The steadfast among the Jewish nation, descendants of that holy line through whom a knowledge of God had been preserved, strengthened their faith by dwelling on these and similar passages. With exceeding joy they read how the Lord would anoint One “to preach good tidings unto the meek,” “to bind up the brokenhearted, to proclaim liberty to the captives,” and to declare “the acceptable year of the Lord.” Isaiah 61:1, 2. Yet their hearts were filled with sadness as they thought of the sufferings He must endure in order to fulfill the divine purpose. With deep humiliation of soul they traced the words in the prophetic roll: PK 689.2
“Who hath believed our report?
And to whom is the arm of the Lord revealed? PK 690.1
When the Saviour was about to be separated from His disciples, He comforted them in their sorrow with the assurance that He would come again: “Let not your heart be troubled.... In My Father's house are many mansions.... I go to prepare a place for you. And if I go and prepare a place for you, I will come again, and receive you unto Myself.” John 14:1-3. “The Son of man shall come in His glory, and all the holy angels with Him.” “Then shall He sit upon the throne of His glory: and before Him shall be gathered all nations.” Matthew 25:31, 32. GC 301.1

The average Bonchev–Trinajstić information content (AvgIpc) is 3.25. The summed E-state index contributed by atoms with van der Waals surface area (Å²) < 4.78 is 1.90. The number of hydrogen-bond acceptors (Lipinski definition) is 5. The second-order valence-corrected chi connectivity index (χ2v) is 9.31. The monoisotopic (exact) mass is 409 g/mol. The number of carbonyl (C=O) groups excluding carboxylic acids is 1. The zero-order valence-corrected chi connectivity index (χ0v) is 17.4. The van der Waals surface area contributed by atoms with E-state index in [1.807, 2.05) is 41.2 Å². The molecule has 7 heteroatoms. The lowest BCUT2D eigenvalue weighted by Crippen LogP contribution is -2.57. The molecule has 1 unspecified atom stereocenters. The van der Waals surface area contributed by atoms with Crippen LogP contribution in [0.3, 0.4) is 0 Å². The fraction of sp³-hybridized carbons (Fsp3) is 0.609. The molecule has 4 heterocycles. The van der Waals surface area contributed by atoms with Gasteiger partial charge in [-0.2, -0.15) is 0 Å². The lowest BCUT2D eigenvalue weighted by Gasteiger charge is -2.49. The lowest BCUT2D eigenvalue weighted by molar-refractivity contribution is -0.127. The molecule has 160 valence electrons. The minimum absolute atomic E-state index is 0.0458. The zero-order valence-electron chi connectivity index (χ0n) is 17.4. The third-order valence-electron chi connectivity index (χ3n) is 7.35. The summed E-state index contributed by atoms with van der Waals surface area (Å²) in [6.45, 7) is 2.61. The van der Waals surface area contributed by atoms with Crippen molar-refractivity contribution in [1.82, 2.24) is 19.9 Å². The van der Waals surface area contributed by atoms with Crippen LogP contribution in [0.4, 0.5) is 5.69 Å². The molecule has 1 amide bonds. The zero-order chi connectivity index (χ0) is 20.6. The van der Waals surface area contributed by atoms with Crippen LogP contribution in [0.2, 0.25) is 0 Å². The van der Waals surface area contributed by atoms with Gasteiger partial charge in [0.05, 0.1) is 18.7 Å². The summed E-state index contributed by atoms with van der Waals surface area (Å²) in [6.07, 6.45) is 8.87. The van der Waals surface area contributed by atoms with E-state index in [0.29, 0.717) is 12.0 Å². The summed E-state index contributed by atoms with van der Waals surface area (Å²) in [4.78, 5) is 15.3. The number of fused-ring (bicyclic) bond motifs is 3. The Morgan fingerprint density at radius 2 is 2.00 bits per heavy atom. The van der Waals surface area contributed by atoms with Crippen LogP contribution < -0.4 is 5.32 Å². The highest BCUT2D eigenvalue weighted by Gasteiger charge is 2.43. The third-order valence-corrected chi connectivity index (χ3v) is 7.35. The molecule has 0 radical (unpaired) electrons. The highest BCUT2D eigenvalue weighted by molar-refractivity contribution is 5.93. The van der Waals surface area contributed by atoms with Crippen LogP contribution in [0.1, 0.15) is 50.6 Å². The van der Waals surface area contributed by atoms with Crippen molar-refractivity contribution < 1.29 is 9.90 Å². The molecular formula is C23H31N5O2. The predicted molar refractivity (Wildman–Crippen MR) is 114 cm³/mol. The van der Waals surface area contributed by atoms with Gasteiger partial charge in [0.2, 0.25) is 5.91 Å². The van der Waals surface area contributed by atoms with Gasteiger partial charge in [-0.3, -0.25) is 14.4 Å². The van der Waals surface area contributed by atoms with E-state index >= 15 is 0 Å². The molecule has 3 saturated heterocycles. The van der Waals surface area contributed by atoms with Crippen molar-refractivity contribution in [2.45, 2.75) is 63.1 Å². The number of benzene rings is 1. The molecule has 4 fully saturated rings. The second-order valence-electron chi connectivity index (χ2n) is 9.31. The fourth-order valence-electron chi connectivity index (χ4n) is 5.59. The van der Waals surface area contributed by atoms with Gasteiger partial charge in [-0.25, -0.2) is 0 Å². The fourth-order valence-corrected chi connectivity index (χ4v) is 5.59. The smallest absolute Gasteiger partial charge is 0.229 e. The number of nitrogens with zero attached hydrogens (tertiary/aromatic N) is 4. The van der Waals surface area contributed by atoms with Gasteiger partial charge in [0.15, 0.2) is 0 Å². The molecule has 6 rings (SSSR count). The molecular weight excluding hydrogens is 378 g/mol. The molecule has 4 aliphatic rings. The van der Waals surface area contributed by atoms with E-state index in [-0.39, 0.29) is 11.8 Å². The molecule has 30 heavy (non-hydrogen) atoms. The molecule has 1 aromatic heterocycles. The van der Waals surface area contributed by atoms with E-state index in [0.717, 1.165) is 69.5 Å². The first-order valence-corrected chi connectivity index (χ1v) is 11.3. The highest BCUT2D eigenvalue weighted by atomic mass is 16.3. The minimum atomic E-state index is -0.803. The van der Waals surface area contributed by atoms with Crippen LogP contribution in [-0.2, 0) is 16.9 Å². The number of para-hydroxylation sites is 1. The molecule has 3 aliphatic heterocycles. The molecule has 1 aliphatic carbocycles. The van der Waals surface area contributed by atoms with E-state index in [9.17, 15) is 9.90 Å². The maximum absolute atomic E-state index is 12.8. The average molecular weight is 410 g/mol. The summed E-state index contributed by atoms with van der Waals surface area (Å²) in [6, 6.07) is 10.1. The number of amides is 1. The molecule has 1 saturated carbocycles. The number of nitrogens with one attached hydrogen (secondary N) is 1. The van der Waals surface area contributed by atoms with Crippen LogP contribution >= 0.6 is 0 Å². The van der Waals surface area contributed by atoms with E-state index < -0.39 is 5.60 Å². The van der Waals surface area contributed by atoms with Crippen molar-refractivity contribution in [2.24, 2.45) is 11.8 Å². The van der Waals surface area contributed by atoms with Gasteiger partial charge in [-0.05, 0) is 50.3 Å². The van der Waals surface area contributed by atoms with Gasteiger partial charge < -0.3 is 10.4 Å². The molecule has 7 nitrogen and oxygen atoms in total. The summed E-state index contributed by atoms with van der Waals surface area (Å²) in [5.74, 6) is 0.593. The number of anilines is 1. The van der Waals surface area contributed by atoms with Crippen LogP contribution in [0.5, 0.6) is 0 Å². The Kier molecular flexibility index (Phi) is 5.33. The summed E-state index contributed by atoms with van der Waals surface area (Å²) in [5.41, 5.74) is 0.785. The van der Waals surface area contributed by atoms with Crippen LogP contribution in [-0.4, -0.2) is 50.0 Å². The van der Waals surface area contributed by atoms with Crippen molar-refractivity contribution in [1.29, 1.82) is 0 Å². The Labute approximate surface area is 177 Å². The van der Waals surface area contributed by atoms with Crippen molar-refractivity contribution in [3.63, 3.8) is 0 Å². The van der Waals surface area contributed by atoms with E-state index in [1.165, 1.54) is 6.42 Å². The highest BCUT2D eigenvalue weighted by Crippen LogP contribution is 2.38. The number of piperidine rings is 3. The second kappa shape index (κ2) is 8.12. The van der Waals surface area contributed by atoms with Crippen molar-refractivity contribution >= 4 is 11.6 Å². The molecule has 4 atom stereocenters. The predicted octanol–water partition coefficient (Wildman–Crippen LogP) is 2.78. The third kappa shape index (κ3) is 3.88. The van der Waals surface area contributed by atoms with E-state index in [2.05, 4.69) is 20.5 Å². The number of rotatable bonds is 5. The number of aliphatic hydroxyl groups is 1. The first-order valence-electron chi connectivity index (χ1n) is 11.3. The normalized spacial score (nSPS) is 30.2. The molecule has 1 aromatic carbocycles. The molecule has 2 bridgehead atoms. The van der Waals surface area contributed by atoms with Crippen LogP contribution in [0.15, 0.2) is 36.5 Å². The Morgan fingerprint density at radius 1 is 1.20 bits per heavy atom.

The angels who lingered upon Olivet after Christ's ascension repeated to the disciples the promise of His return: “This same Jesus, which is taken up from you into heaven, shall so come in like manner as ye have seen Him go into heaven.” Acts 1:11. And the apostle Paul, speaking by the Spirit of Inspiration, testified: “The Lord Himself shall descend from heaven with a shout, with the voice of the Archangel, and with the trump of God.” 1 Thessalonians 4:16. Says the prophet of Patmos: “Behold, He cometh with clouds; and every eye shall see Him.” Revelation 1:7. GC 301.2
About His coming cluster the glories of that “restitution of all things, which God hath spoken by the mouth of all His holy prophets since the world began.” Acts 3:21. Then the long-continued rule of evil shall be broken; “the kingdoms of this world” will become “the kingdoms of our Lord, and of His Christ; and He shall reign for ever and ever.” Revelation 11:15. “The glory of the Lord shall be revealed, and all flesh shall see it together.” “The Lord God will cause righteousness and praise to spring forth before all the nations.” He shall be “for a crown of glory, and for a diadem of beauty, unto the residue of His people.” Isaiah 40:5; 61:11; Isaiah 28:5. GC 301.3Read in context »